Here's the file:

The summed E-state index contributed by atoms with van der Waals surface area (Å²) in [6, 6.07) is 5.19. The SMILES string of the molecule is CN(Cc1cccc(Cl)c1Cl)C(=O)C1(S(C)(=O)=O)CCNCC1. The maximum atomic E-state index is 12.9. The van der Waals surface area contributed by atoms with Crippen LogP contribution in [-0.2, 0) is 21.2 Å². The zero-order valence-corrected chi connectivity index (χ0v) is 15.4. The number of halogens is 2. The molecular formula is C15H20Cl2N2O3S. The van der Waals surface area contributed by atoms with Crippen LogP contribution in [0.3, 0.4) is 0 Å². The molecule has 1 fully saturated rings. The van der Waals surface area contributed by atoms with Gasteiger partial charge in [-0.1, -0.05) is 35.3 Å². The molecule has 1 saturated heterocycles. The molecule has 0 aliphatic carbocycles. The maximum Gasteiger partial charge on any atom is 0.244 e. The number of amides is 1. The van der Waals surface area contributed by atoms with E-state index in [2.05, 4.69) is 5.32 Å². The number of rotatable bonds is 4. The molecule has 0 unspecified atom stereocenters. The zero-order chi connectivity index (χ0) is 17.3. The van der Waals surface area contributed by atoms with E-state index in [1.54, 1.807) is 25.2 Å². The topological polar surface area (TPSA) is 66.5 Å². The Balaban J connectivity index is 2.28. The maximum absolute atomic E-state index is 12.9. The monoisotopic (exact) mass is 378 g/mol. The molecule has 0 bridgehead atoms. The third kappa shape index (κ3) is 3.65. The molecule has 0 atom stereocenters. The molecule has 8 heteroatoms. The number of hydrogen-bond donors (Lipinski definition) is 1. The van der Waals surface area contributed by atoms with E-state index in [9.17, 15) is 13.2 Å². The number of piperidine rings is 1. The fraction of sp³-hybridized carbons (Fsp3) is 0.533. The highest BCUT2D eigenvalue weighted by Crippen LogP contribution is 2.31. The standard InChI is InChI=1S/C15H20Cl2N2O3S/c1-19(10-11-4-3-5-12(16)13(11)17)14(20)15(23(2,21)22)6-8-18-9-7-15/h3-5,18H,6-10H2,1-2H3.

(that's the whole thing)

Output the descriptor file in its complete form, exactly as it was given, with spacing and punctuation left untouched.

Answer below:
The summed E-state index contributed by atoms with van der Waals surface area (Å²) in [6, 6.07) is 5.19. The SMILES string of the molecule is CN(Cc1cccc(Cl)c1Cl)C(=O)C1(S(C)(=O)=O)CCNCC1. The maximum atomic E-state index is 12.9. The van der Waals surface area contributed by atoms with Crippen LogP contribution in [-0.2, 0) is 21.2 Å². The zero-order valence-corrected chi connectivity index (χ0v) is 15.4. The number of halogens is 2. The molecular formula is C15H20Cl2N2O3S. The van der Waals surface area contributed by atoms with Crippen LogP contribution in [0.3, 0.4) is 0 Å². The molecule has 1 fully saturated rings. The van der Waals surface area contributed by atoms with Gasteiger partial charge in [-0.1, -0.05) is 35.3 Å². The molecule has 1 saturated heterocycles. The molecule has 0 aliphatic carbocycles. The maximum Gasteiger partial charge on any atom is 0.244 e. The number of amides is 1. The van der Waals surface area contributed by atoms with E-state index in [2.05, 4.69) is 5.32 Å². The number of rotatable bonds is 4. The molecule has 0 unspecified atom stereocenters. The zero-order chi connectivity index (χ0) is 17.3. The van der Waals surface area contributed by atoms with E-state index in [1.54, 1.807) is 25.2 Å². The topological polar surface area (TPSA) is 66.5 Å². The Balaban J connectivity index is 2.28. The maximum absolute atomic E-state index is 12.9. The monoisotopic (exact) mass is 378 g/mol. The molecule has 0 bridgehead atoms. The third kappa shape index (κ3) is 3.65. The molecule has 0 atom stereocenters. The molecule has 8 heteroatoms. The number of hydrogen-bond donors (Lipinski definition) is 1. The van der Waals surface area contributed by atoms with E-state index in [9.17, 15) is 13.2 Å². The number of piperidine rings is 1. The fraction of sp³-hybridized carbons (Fsp3) is 0.533. The highest BCUT2D eigenvalue weighted by Crippen LogP contribution is 2.31. The standard InChI is InChI=1S/C15H20Cl2N2O3S/c1-19(10-11-4-3-5-12(16)13(11)17)14(20)15(23(2,21)22)6-8-18-9-7-15/h3-5,18H,6-10H2,1-2H3.